So last night I ran that ClearType tuner I mentioned, on the Microsoft site. It turns on ClearType and runs you through a few text samples to supposedly get ClearType to a point that it works well for you. Didn’t work for me – I turned it back off, and everything looks fine. This is on a Samsung Syncmaster flat panel monitor – where ClearType was intended to work best.
This morning I’m checking my mail (in Thunderbird, not Outlook) and all of it is washed out and blurry. Was something wrong with my eyes?
Nope. After right-clicking on the desktop to check properties, I found that the ClearType tuner on the Microsoft site had apparently talked to XP Pro and turned on ClearType for all my screen fonts too.
Talk about Big Brother. I can’t stand sneaky things like this – ClearType had never been enabled on my machine and Microsoft decides that now I must want it because I check out an online tuning page for IE7. That doesn’t follow.
See what I mean by looking at this image of my email with and without ClearType.
If your screen fonts are blurry, try right-clicking on the desktop, go to Properties > Appearance and then Effects. Change ClearType to Standard font smoothing and see what happens (remember to click Apply in the Appearance screen).
Today I was putting the finishing touches on a client’s site built in X-Cart. All was looking pretty on Firefox, but side-by-side I noticed that all my fonts were looking a bit fuzzed out in IE7.
Confounded, I did a search and discovered that this is not a bug – it’s a ‘feature.’ A feature of IE7 called ClearType that’s automatically on in the browser.
I turned it off (do that by going to Tools > Options > Advanced and scrolling about halfway down to ‘Always use ClearType for HTML.’ Uncheck that box). And now everything looks great.
Now this may just be me (although I’m seeing a lot of unhappy posts about this subject) and I read that ClearType was intended to make things easier to read on LCD monitors. I’m using one, and it definitely doesn’t work for me.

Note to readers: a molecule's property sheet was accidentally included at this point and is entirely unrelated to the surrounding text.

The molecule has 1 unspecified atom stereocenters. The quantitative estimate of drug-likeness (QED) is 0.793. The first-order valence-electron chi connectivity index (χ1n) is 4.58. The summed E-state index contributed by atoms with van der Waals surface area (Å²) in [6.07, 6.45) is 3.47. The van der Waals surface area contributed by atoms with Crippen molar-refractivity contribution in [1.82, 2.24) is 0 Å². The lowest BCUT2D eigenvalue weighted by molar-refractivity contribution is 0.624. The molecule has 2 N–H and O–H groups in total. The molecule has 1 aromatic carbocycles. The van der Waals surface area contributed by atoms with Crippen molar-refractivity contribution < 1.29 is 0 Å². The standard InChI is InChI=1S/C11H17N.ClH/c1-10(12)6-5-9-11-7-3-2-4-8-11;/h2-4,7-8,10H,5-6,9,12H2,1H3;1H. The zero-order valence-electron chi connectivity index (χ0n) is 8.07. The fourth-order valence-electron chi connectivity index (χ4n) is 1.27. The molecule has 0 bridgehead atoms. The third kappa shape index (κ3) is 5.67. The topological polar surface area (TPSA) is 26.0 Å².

However, my problem is that it’s on by default. Why not offer a choice? Why force users to accept a new feature without letting them know what it is and what it’s doing to the websites they visit?
I see that there’s a tuner you can use to configure ClearType for specific monitors and/or users. But do you think that the average web user knows this or even suspects it exists?
I found a neat article today on Colourlovers.com‘s site – a nice extensive set of color palettes taken from the art of da Vinci, Monet, Matisse, van Gogh and many more. This is fun because a lot of the commenters posted their own palettes.
Today is the second day I’ve sat down and worked on the layout for my new business website. This is, without a doubt, the trickiest layout I’ve ever done. Which is a good thing…
Today I found this super-handy little hack (it’s a hack, I know, and ordinarily I wouldn’t use this but for now I’m going to because it works perfectly and I’m not sure about using the Microsoft expressions for IE lt 7…). This is from Dustin Diaz:
Sweet and simple. And it works with min-width too.
I was looking for scripts for compact, on-page image galleries this morning and came across this great post on scripts for galleries and slideshows. Mostly I’m looking for a CSS version and there are a number of really good-looking ones here. I need something for a new photography client, but I’ll also want to use one of these for my web portfolio maybe on my new site.
Got a link today from Good Experience to this neat little video about the breakup of a consumer/advertiser couple.